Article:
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Neutron transport and thermalization studies with beryllium oxide.


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Rainbow, M. T 1969 , 'Neutron transport and thermalization studies with beryllium oxide.', PhD thesis, University of Tasmania.

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This thesis presents the results of some experimental
investigations into the behaviour of neutron populations in
the polycrystalline moderator beryllium oxide.
The first part describes an examination of the decay
in time of 'thermalized' neutron populations in eighteen
small moderator assemblies of various shapes and sizes.
The experimental results confirm the existence of continuous
energy modes and reveal the existence of a rather sharp
transition between exponential and non-exponential decay
of the neutron population at a buckling of 3.0 x 10-2 cm-2.
The observed upper bound to decay constants which could
be associated with a discrete asymptotic energy mode is not
consistent with the limit predicted by theory. This incon-
sistency is considered to be evidence for the existence of
neutron population decay which is associated with a 'pseudo
discrete' energy mode. The transition region exhibits a
slight dependence on the shape of the moderator assembly
and there is evidence of shape-dependence in the decay of
neutron populations in assemblies with large buckling.
These measurements constitute the first detailed examination
of the decay of neutron populations in small moderator
assemblies and of the theoretical predictions concerning
continuous energy modes. In addition, they provide an
explanation of some confusing experimental observations of
the past.
The second part of the thesis is concerned with a
pulsed thermalization experiment which involved the use of
plutonium-239 as a spectral indicator. An experimental
technique has been developed to include a consideration of
spatial effects and enable the measurement of space-indepen-
dent time-dependent reaction rates of spectral indicators.
This technique has been applied successfully in measurements
with a boron (1/v) detector and the spectral indicator
plutonium-239. The experimental results indicate that the
theoretical basis of the technique, viz the assumption that
the neutron flux in a finite moderator assembly may be
expanded in terms of Fourier spatial modes, is very good
indeed; even at times immediately after the injection of
a fast neutron pulse into the large (60. 96 x 60. 96 x 58.~-2 cm3)
moderator assembly. The experimental technique has
involved the measurement of the time-dependent reaction
rate of the detectors associated with the various Fourier
spatial modes. These appear to exist as quite separate
identities associated with different energy spectra and
are, therefore, directly comparable with the results of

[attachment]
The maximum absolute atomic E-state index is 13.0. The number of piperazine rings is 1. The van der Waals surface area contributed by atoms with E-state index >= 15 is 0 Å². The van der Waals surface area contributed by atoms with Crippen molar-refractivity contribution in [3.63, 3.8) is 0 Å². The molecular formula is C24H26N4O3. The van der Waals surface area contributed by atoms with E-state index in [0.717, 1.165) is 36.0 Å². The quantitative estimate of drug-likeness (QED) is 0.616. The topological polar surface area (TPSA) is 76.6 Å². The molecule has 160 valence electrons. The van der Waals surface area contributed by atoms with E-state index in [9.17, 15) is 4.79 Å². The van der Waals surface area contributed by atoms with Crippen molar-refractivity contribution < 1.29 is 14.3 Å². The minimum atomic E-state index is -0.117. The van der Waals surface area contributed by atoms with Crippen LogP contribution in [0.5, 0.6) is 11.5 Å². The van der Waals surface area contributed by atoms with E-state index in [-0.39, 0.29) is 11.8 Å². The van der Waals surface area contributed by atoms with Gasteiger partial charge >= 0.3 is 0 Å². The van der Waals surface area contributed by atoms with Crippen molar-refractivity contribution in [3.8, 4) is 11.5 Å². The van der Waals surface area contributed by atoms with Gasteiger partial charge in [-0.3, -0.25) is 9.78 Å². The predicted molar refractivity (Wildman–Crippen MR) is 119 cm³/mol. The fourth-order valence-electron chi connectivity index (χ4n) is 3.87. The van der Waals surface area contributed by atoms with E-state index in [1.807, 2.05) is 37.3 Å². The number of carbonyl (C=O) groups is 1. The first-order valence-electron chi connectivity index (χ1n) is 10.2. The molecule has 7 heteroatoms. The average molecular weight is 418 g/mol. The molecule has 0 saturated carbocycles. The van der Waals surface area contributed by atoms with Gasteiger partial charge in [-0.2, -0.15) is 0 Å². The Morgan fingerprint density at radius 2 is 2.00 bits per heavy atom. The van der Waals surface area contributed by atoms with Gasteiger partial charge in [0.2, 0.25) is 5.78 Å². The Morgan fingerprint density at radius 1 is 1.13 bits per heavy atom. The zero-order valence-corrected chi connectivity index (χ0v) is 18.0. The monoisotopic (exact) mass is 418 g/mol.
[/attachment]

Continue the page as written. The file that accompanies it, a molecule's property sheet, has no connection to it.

time-dependent zero-dimensional multigroup calculations.
The measured time-dependent reaction rates of
plutonium-239 and boron corresponding to the fundamental
Fourier spatial mode have been compared with the results of
zero-dimensional multigroup diffusion calculations which
involved the use of a crystal scattering kernel for
beryllium oxide. The theoretical and experimental results
are in disagreement. This discrepancy is discussed and possible
explanations are presented.
The boron measurements have enabled the time-dependent
response due to the non-1/v (resonance) part of the
plutonium-239 fission cross section to be extracted from
the total time-dependent response of the plutonium-239
detector. This response has been examined for evidence of
the existence of higher discrete energy modes for beryllium
oxide. That part of the time-dependent response due to
the non-1/v part of the plutonium-239 fission cross section
which reflects the decay of the Oa3 eV neutron population
associated with the fundamental Fourier mode exhibits quite
marked non-exponential behaviour. This is considered to be
an indication that no higher discrete energy modes exist
for the polycrystalline moderator beryllium oxide. The
lack of any evidence in the experimental results of the
existence of a higher discrete energy mode, combined with
the theoretical prediction that no such mode exists for
polycrystalline moderators and the results of the invest-
igations of neutron population decay in small moderator
assemblies reported in this thesis, suggests that time
dependent neutron spectra in beryllium oxide must be
represented by the sum of a single discrete energy mode
(which may, in some circumstances, not exist) and a
continuous mode.

Item Type: Thesis - PhD
Authors/Creators:Rainbow, M. T
Keywords: Neutrons
Copyright Holders: The Author
Copyright Information:

Copyright 1969 the author - The University is continuing to endeavour to trace the copyright
owner(s) and in the meantime this item has been reproduced here in good faith. We
would be pleased to hear from the copyright owner(s).

Additional Information:

Thesis (Ph.D.) - University of Tasmania, 1969. Bibliography

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